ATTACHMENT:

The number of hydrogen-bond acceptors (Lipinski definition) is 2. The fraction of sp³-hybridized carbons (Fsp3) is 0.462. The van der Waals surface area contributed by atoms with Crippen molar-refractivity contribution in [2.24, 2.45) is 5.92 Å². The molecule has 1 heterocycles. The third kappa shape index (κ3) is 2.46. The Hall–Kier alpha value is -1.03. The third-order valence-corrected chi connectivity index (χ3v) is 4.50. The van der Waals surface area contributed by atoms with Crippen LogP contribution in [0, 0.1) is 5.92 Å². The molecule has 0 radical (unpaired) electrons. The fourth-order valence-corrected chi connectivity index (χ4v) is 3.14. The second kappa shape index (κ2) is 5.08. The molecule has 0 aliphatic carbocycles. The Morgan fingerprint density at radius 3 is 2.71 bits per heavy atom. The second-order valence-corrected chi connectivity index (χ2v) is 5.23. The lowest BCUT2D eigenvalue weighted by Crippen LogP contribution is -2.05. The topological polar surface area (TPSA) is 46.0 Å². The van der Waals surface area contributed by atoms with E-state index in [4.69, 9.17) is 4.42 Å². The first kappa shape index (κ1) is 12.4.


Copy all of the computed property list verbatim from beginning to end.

The number of hydrogen-bond acceptors (Lipinski definition) is 2. The fraction of sp³-hybridized carbons (Fsp3) is 0.462. The van der Waals surface area contributed by atoms with Crippen molar-refractivity contribution in [2.24, 2.45) is 5.92 Å². The molecule has 1 heterocycles. The third kappa shape index (κ3) is 2.46. The Hall–Kier alpha value is -1.03. The third-order valence-corrected chi connectivity index (χ3v) is 4.50. The van der Waals surface area contributed by atoms with Crippen LogP contribution in [0, 0.1) is 5.92 Å². The molecule has 0 radical (unpaired) electrons. The fourth-order valence-corrected chi connectivity index (χ4v) is 3.14. The second kappa shape index (κ2) is 5.08. The molecule has 0 aliphatic carbocycles. The Morgan fingerprint density at radius 3 is 2.71 bits per heavy atom. The second-order valence-corrected chi connectivity index (χ2v) is 5.23. The lowest BCUT2D eigenvalue weighted by Crippen LogP contribution is -2.05. The topological polar surface area (TPSA) is 46.0 Å². The van der Waals surface area contributed by atoms with E-state index in [4.69, 9.17) is 4.42 Å². The first kappa shape index (κ1) is 12.4.